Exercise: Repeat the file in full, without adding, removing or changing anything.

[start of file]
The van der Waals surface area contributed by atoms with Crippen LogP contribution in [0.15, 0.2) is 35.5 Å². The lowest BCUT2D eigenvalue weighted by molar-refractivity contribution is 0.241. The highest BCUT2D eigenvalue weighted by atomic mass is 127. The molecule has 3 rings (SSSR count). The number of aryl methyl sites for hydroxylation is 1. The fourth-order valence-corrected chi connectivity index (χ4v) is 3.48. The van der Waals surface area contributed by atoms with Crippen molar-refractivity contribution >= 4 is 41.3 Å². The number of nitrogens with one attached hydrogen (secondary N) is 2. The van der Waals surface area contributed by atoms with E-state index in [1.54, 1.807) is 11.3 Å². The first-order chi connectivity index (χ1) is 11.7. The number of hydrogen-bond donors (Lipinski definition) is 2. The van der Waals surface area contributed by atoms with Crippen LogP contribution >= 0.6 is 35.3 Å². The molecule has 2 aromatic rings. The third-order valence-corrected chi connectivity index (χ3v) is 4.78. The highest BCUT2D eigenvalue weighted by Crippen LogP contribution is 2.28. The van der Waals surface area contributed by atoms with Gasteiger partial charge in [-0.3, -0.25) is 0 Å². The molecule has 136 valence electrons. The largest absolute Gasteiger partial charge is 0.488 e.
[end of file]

The van der Waals surface area contributed by atoms with Crippen LogP contribution in [0.15, 0.2) is 35.5 Å². The lowest BCUT2D eigenvalue weighted by molar-refractivity contribution is 0.241. The highest BCUT2D eigenvalue weighted by atomic mass is 127. The molecule has 3 rings (SSSR count). The number of aryl methyl sites for hydroxylation is 1. The fourth-order valence-corrected chi connectivity index (χ4v) is 3.48. The van der Waals surface area contributed by atoms with Crippen molar-refractivity contribution >= 4 is 41.3 Å². The number of nitrogens with one attached hydrogen (secondary N) is 2. The van der Waals surface area contributed by atoms with E-state index in [1.54, 1.807) is 11.3 Å². The first-order chi connectivity index (χ1) is 11.7. The number of hydrogen-bond donors (Lipinski definition) is 2. The van der Waals surface area contributed by atoms with Crippen LogP contribution >= 0.6 is 35.3 Å². The molecule has 2 aromatic rings. The third-order valence-corrected chi connectivity index (χ3v) is 4.78. The highest BCUT2D eigenvalue weighted by Crippen LogP contribution is 2.28. The van der Waals surface area contributed by atoms with Gasteiger partial charge in [-0.3, -0.25) is 0 Å². The molecule has 136 valence electrons. The largest absolute Gasteiger partial charge is 0.488 e.